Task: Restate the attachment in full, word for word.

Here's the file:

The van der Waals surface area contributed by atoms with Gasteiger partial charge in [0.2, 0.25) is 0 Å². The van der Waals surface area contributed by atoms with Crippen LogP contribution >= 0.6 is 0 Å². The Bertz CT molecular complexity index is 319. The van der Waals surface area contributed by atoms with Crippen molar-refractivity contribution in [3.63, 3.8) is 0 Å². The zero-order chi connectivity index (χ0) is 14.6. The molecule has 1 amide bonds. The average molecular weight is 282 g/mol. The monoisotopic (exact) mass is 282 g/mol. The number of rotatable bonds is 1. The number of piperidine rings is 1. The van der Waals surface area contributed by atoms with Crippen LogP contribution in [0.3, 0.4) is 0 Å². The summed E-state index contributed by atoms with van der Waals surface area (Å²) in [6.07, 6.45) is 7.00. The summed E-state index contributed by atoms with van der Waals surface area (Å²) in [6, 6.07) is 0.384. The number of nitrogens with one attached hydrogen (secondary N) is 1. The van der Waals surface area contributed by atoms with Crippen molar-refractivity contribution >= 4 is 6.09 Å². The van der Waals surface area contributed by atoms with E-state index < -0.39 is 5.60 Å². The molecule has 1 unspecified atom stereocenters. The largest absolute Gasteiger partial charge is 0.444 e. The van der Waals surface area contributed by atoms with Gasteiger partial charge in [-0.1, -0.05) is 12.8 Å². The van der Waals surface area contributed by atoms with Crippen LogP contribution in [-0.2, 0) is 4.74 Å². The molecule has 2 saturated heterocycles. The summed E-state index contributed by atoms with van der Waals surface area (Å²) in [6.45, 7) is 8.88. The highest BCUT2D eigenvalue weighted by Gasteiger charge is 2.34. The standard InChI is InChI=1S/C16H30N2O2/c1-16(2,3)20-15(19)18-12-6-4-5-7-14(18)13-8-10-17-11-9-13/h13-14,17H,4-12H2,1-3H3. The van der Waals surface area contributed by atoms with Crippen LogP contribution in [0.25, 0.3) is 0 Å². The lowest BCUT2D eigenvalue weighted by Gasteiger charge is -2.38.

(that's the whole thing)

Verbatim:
The van der Waals surface area contributed by atoms with Gasteiger partial charge in [0.2, 0.25) is 0 Å². The van der Waals surface area contributed by atoms with Crippen LogP contribution >= 0.6 is 0 Å². The Bertz CT molecular complexity index is 319. The van der Waals surface area contributed by atoms with Crippen molar-refractivity contribution in [3.63, 3.8) is 0 Å². The zero-order chi connectivity index (χ0) is 14.6. The molecule has 1 amide bonds. The average molecular weight is 282 g/mol. The monoisotopic (exact) mass is 282 g/mol. The number of rotatable bonds is 1. The number of piperidine rings is 1. The van der Waals surface area contributed by atoms with Crippen LogP contribution in [0.3, 0.4) is 0 Å². The summed E-state index contributed by atoms with van der Waals surface area (Å²) in [6.07, 6.45) is 7.00. The summed E-state index contributed by atoms with van der Waals surface area (Å²) in [6, 6.07) is 0.384. The number of nitrogens with one attached hydrogen (secondary N) is 1. The van der Waals surface area contributed by atoms with Crippen molar-refractivity contribution >= 4 is 6.09 Å². The van der Waals surface area contributed by atoms with E-state index < -0.39 is 5.60 Å². The molecule has 1 unspecified atom stereocenters. The largest absolute Gasteiger partial charge is 0.444 e. The van der Waals surface area contributed by atoms with Gasteiger partial charge in [-0.1, -0.05) is 12.8 Å². The van der Waals surface area contributed by atoms with Crippen LogP contribution in [-0.2, 0) is 4.74 Å². The molecule has 2 saturated heterocycles. The summed E-state index contributed by atoms with van der Waals surface area (Å²) in [6.45, 7) is 8.88. The highest BCUT2D eigenvalue weighted by Gasteiger charge is 2.34. The standard InChI is InChI=1S/C16H30N2O2/c1-16(2,3)20-15(19)18-12-6-4-5-7-14(18)13-8-10-17-11-9-13/h13-14,17H,4-12H2,1-3H3. The van der Waals surface area contributed by atoms with Crippen LogP contribution in [0.25, 0.3) is 0 Å². The lowest BCUT2D eigenvalue weighted by Gasteiger charge is -2.38.